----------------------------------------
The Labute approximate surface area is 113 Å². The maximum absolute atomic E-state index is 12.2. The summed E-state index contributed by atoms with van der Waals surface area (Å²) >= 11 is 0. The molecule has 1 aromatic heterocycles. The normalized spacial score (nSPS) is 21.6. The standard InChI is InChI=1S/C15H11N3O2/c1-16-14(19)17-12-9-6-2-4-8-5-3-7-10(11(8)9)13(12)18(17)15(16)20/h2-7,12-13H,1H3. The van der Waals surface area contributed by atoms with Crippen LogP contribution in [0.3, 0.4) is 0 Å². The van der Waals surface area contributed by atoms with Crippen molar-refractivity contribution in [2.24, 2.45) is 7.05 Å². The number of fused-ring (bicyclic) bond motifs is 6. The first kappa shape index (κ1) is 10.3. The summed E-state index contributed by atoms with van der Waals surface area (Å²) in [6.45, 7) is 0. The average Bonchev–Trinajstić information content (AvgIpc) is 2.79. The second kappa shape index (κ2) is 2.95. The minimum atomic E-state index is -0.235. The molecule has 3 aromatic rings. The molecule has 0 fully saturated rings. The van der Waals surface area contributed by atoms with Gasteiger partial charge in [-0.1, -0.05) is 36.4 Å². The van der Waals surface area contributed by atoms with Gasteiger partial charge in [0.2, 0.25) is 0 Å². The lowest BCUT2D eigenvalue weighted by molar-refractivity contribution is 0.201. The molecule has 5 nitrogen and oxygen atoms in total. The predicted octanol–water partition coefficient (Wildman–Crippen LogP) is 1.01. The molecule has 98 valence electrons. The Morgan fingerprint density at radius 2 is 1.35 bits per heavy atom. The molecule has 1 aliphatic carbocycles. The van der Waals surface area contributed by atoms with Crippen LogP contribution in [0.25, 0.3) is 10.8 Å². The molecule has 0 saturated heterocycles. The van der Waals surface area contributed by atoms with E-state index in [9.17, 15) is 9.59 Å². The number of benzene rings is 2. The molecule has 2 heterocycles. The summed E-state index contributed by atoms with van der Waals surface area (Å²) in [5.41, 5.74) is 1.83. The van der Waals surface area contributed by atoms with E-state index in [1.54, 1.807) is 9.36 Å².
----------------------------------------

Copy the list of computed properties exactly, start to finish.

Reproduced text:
The Labute approximate surface area is 113 Å². The maximum absolute atomic E-state index is 12.2. The summed E-state index contributed by atoms with van der Waals surface area (Å²) >= 11 is 0. The molecule has 1 aromatic heterocycles. The normalized spacial score (nSPS) is 21.6. The standard InChI is InChI=1S/C15H11N3O2/c1-16-14(19)17-12-9-6-2-4-8-5-3-7-10(11(8)9)13(12)18(17)15(16)20/h2-7,12-13H,1H3. The van der Waals surface area contributed by atoms with Crippen LogP contribution in [0.3, 0.4) is 0 Å². The van der Waals surface area contributed by atoms with Crippen molar-refractivity contribution in [2.24, 2.45) is 7.05 Å². The number of fused-ring (bicyclic) bond motifs is 6. The first kappa shape index (κ1) is 10.3. The summed E-state index contributed by atoms with van der Waals surface area (Å²) in [6.45, 7) is 0. The average Bonchev–Trinajstić information content (AvgIpc) is 2.79. The second kappa shape index (κ2) is 2.95. The minimum atomic E-state index is -0.235. The molecule has 3 aromatic rings. The molecule has 0 fully saturated rings. The van der Waals surface area contributed by atoms with Gasteiger partial charge in [-0.1, -0.05) is 36.4 Å². The van der Waals surface area contributed by atoms with Gasteiger partial charge in [0.2, 0.25) is 0 Å². The lowest BCUT2D eigenvalue weighted by molar-refractivity contribution is 0.201. The molecule has 5 nitrogen and oxygen atoms in total. The predicted octanol–water partition coefficient (Wildman–Crippen LogP) is 1.01. The molecule has 98 valence electrons. The Morgan fingerprint density at radius 2 is 1.35 bits per heavy atom. The molecule has 1 aliphatic carbocycles. The van der Waals surface area contributed by atoms with Crippen LogP contribution in [0.25, 0.3) is 10.8 Å². The molecule has 0 saturated heterocycles. The van der Waals surface area contributed by atoms with E-state index in [9.17, 15) is 9.59 Å². The number of benzene rings is 2. The molecule has 2 heterocycles. The summed E-state index contributed by atoms with van der Waals surface area (Å²) in [5.41, 5.74) is 1.83. The van der Waals surface area contributed by atoms with E-state index in [1.54, 1.807) is 9.36 Å².